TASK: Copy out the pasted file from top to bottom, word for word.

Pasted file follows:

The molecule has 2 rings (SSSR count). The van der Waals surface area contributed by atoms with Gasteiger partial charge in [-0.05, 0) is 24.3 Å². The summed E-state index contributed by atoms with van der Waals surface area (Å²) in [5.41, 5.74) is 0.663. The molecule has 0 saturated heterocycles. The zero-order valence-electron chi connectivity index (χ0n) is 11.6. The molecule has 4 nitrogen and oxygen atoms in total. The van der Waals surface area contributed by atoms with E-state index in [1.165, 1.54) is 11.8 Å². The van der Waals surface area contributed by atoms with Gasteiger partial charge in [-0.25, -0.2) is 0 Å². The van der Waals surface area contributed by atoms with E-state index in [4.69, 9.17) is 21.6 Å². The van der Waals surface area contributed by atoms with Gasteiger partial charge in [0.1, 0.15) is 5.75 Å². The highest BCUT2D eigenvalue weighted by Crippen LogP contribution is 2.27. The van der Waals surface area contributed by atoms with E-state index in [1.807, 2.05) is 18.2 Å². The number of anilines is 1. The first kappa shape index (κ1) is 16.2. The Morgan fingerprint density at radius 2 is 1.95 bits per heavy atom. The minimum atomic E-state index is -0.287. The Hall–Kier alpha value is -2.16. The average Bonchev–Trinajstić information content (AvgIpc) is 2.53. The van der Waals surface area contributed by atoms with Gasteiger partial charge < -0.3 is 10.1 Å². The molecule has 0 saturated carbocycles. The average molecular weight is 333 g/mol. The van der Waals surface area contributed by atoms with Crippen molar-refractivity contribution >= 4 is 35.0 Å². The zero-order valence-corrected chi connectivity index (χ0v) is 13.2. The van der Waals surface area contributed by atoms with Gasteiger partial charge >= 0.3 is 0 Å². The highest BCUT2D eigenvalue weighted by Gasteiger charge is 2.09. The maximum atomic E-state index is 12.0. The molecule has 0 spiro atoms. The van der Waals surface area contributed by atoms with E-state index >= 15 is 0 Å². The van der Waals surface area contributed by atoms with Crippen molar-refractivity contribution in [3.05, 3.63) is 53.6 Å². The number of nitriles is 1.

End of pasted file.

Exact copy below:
The molecule has 2 rings (SSSR count). The van der Waals surface area contributed by atoms with Gasteiger partial charge in [-0.05, 0) is 24.3 Å². The summed E-state index contributed by atoms with van der Waals surface area (Å²) in [5.41, 5.74) is 0.663. The molecule has 0 saturated heterocycles. The zero-order valence-electron chi connectivity index (χ0n) is 11.6. The molecule has 4 nitrogen and oxygen atoms in total. The van der Waals surface area contributed by atoms with E-state index in [1.165, 1.54) is 11.8 Å². The van der Waals surface area contributed by atoms with Gasteiger partial charge in [-0.25, -0.2) is 0 Å². The van der Waals surface area contributed by atoms with E-state index in [4.69, 9.17) is 21.6 Å². The van der Waals surface area contributed by atoms with Gasteiger partial charge in [0.1, 0.15) is 5.75 Å². The highest BCUT2D eigenvalue weighted by Crippen LogP contribution is 2.27. The van der Waals surface area contributed by atoms with E-state index in [1.807, 2.05) is 18.2 Å². The number of anilines is 1. The first kappa shape index (κ1) is 16.2. The Morgan fingerprint density at radius 2 is 1.95 bits per heavy atom. The minimum atomic E-state index is -0.287. The Hall–Kier alpha value is -2.16. The average Bonchev–Trinajstić information content (AvgIpc) is 2.53. The van der Waals surface area contributed by atoms with Gasteiger partial charge < -0.3 is 10.1 Å². The molecule has 0 saturated carbocycles. The average molecular weight is 333 g/mol. The van der Waals surface area contributed by atoms with Crippen molar-refractivity contribution >= 4 is 35.0 Å². The zero-order valence-corrected chi connectivity index (χ0v) is 13.2. The van der Waals surface area contributed by atoms with Gasteiger partial charge >= 0.3 is 0 Å². The highest BCUT2D eigenvalue weighted by Gasteiger charge is 2.09. The maximum atomic E-state index is 12.0. The molecule has 0 spiro atoms. The van der Waals surface area contributed by atoms with E-state index >= 15 is 0 Å². The van der Waals surface area contributed by atoms with Crippen molar-refractivity contribution in [3.05, 3.63) is 53.6 Å². The number of nitriles is 1.